W3C home > Mailing lists > Public > www-style@w3.org > July 2001

Re: Stretchy backgrounds? (background-width,height properties)

From: Stuart Ballard <sballard@netreach.com>
Date: Sun, 08 Jul 2001 17:48:00 -0400
Message-ID: <3B48D510.1AC1AADA@netreach.com>
To: Jelks Cabaniss <jelks@jelks.nu>
CC: www-style@w3.org
Jelks Cabaniss wrote:
> 
> "text-transform: small-caps" should similarly be revisited IMO.
> "capitalize" has been proposed for addition in CSS3 in addition to
> "uppercase" and "lowercase", so why not "small-caps"?  One objection to
> small-caps has been that it's not "useful"[1].  This may be true, but
> the frequency of it in print would seem to disprove it.  The other
> objection are supposedly i18n issues (the XSL WD has marked
> "text-transform" as deprecated on such grounds!).  But that's silly --
> if a character set isn't amenable to case-transformation, text-transform
> would be ignored!

Sorry if I've missed something important, but what would this buy you
that you can't already get with font-variant: small-caps? (In fact, you
could get some interesting effects by the *combination* of this with
text-transform: capitalize - this would give you a large-cap first
letter of each word and the rest in small-cap.

> Another item that should be revisited -- if it hasn't been already
> (there was a recent thread on this[2]) -- is a means of selecting the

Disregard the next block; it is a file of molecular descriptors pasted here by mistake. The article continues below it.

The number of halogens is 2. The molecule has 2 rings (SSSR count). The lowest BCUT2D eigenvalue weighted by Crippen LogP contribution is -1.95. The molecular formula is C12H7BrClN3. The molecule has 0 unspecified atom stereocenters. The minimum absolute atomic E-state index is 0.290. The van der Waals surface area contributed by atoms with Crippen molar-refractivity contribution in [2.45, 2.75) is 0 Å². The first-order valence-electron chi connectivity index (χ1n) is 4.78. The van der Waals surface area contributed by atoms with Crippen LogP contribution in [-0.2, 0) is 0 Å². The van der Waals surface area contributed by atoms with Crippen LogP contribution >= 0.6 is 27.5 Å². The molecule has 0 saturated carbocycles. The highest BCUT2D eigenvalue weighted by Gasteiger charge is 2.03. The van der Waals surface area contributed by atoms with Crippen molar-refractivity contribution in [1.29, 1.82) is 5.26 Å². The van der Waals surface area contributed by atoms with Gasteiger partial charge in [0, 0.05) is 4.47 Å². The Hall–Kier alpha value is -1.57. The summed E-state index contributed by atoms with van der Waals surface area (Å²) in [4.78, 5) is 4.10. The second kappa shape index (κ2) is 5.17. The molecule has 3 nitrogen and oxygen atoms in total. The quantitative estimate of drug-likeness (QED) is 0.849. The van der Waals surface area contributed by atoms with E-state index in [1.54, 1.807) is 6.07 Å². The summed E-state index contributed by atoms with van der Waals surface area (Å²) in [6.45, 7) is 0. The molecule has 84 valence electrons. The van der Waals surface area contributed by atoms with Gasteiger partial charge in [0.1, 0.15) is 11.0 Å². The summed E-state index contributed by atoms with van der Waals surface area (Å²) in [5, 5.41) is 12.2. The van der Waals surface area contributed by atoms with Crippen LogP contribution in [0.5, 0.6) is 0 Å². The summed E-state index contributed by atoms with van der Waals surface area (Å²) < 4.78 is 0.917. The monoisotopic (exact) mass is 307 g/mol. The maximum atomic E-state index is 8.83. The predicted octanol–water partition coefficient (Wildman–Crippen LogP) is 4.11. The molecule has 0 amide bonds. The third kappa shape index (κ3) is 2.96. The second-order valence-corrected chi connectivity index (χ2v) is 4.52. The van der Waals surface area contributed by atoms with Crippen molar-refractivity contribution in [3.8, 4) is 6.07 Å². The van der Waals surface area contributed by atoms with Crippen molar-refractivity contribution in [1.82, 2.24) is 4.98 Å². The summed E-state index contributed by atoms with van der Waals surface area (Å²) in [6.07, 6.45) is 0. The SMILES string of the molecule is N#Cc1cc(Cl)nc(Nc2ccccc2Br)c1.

> first so many "words".  I've heard the objections a million times, but
> this is requested too often to just dismiss because some languages don't
> have word separators.  And there has already been an i18n-friendly
> proposal of getting around this -- ::content-to(" ", 5).
> 
> Looking forward to something along the lines of ...
> 
>      div.chapter + p::content-to(" ",3) {
>          text-transform: small-caps;
>      }

I thought there was something like this in XPointer. Wouldn't it be a
great feature if you could use an XPointer expression as a CSS selector?

(In combination with something like Mozilla's XBL, this would be a
wonderful way to do a standards-compliant alternative to MS's "smart
tags":

html.css:

#xpointer(string-range(//body,"Open Source") {
  -moz-binding: 
url("chrome://navigator/content/smarttags.xml#opensource");
}
a.smarttag { color: green };

smarttags.xml:

<binding id="opensource">
  <content>
    <html:a href="http://www.opensource.org"
class="smarttag"><children/></html:a>
  </content>
</binding>

Of course, we should make sure that it's the *user* that gets to specify
these, not some arbitrary person, even if it's a nice arbitrary
person...)

Stuart.
Received on Sunday, 8 July 2001 17:48:27 GMT

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